"... Greek wine was a sacred potion, like the god himself, bridging the frontier between cultured and natural toxins. The manufactured product of the vinter's art was only half of his identity; the other was the green world of Nysa. Wine was fortified with herbal additives, a custon still followed today in Greece with, what is only the best known example, the resin added to retsina. These additives were not only modifications of the flavor, but also of the wine's toxicity. In addition to deterrmining the number of draughts, the host chose the mix with which he would challenge his guests. Wines that needed eight-fold dilution were still drunk in the Roman era, a wine that back in Homeric times had required twenty parts of water, a truly heroic drink." (pages 7 - 8)
"The sacrificial meal was always an occasion for music and dance, as well. But the greatest of the god's achievements was the Theater, by its very name, a place for seeing something sacred. From origins that go back to displays of ecstatic shamanic possession at the tombs of heroic persons - with the spirit of the deceased overtaking the priest and speaking through him to tell his myth, his story, the drama as a ritual moved in the sixth century from the countryside into the very center of the city ... " (page 12)
"The nature of the Theater experience was one of mass spiritual possession with a positive or beneficial outcome. ... Since such was the meaning repeatedly given to the entheogenic experience of the god, it was inevitable that he who had shown his willingness top die as prelude to resurrection would also lead us all along the pathways he had established. So death itself was the final optimistic encounter with the god, the lethal potion, an orgasmic cosmic embrace. ..."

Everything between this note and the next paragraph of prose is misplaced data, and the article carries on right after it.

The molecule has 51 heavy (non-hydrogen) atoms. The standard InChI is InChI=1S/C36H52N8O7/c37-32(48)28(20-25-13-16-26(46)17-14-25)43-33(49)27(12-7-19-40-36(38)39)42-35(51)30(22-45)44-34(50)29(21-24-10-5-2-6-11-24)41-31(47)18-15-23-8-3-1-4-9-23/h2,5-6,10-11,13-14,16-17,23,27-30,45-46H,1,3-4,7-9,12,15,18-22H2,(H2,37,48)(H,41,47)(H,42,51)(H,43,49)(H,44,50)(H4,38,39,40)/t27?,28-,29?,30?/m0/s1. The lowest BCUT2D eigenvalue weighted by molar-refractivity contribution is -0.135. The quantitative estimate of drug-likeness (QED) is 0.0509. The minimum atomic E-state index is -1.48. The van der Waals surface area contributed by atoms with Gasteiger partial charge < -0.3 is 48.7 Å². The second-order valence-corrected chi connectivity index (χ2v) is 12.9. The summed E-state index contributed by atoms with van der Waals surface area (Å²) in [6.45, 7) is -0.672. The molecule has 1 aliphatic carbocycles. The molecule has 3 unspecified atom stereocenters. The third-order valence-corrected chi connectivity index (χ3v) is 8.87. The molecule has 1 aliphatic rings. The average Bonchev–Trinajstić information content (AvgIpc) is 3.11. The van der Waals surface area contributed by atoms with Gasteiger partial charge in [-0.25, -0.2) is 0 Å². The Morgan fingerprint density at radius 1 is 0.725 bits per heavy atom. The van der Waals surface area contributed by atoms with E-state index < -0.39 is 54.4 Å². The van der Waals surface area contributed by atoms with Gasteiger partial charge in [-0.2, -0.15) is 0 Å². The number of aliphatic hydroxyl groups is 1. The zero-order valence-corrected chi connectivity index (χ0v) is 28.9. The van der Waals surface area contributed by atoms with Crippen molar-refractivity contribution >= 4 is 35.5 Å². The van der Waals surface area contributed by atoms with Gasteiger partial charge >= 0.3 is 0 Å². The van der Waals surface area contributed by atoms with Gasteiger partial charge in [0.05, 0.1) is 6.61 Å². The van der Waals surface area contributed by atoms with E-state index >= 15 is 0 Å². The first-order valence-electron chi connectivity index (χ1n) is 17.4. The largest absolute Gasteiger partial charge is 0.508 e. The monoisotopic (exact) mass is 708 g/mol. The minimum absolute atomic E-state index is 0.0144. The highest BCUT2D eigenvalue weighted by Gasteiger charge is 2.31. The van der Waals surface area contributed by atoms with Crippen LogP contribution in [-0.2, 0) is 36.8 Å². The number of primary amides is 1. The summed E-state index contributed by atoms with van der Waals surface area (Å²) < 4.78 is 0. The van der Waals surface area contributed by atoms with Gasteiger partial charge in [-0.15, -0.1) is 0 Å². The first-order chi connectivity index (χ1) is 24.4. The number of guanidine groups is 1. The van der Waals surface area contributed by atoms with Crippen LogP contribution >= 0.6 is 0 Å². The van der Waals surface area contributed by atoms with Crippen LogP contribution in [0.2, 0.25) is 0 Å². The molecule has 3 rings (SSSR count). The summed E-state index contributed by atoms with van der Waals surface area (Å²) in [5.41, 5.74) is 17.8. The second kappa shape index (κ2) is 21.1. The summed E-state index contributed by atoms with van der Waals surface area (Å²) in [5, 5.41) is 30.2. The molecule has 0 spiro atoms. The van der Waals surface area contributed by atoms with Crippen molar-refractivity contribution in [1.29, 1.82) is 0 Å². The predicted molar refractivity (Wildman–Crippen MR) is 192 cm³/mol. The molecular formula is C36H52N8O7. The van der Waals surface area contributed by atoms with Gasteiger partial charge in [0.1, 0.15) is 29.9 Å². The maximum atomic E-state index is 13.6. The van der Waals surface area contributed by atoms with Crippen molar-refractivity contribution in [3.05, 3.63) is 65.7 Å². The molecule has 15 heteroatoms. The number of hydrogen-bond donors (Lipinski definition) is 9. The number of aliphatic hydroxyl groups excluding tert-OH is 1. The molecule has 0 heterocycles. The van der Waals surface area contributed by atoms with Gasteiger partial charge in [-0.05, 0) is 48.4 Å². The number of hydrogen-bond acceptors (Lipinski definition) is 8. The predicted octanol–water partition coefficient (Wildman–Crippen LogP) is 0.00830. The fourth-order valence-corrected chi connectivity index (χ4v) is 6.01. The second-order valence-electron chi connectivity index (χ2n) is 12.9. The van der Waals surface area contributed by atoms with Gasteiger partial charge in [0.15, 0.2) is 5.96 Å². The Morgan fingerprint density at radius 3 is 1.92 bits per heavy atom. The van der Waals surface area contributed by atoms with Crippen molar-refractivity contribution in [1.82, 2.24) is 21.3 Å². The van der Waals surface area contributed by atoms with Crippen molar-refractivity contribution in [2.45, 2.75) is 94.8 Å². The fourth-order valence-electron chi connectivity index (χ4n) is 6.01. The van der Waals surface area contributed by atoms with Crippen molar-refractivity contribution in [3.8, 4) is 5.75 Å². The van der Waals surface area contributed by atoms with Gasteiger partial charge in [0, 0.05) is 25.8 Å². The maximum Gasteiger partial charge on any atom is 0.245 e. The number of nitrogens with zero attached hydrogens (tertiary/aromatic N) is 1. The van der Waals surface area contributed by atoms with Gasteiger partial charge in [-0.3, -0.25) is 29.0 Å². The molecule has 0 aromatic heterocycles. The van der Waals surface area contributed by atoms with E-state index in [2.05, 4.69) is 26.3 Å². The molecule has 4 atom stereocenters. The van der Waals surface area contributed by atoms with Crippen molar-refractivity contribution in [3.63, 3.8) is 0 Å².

"Rather than leaving the drink meaningless, or of giving it the counter-cultural meaning of a criminal act, wine was a sacrament. Essential to the theme of the Mysteries we are pursuing in the ensuing essays is this central role of psychoactive herbalism in the religious and cultural life of pagan antiquity and its assimilation into Christian traditions." (pages 13 - 14)
In Greco-Roman context, always read "wine" first as "entheogenic beverage" or "visionary plant beverage".
Added these book lists to Egodeath website:
Ancient wine as visionary plant beverage
Ancient wine as visionary plant beverage (2)
Locally, I should at least keep a log of the ISBN numbers in case Amazon lists are losts.
Some of these books have bibliographies, to find other related books. For interpreting myth and religion, I simply assume "wine" means "entheogen". However, this should be proven.
This is the Star Wars-like "Death Star vulnerability": if we can show that "wine" in Greco-Roman times means, refers to, and symbolizes "entheogenic beverage", suddenly all existing scholarship that mentions "wine" -- including countless books about early Christianity, and Jewish religion -- is transformed to support the entheogen theory and the extreme entheogen paradigm of what ancient religion was about.
This is a paradigm shift even for entheogen scholars, changing from an assumption of rare usage such as 1 time during 1 initiation at Eleusis, to potentially ubiquitous usage all throughout Greco-Roman culture. And then, if entheogens and visionary plants were that ubuiquitous, we need to rethink concepts about ancient consciousness and initiation and modern notions about enlightenment.
If everyone was very familiar with the altered state, if the culture was founded on and thoroughly saturated with the visionary altered state, we should consider whether the modern idea of "enlightenment through entheogens" has to be heavily revised -- if the overall ancient world qualifies as what we call "enlightened" or "mystically illuminated", our dichotomy "unenlightened/enlightened" needs to be revised, and the notion of "enlightenment" as something rare and a glorified panacea needs to be sobered up and taken off its pedestal.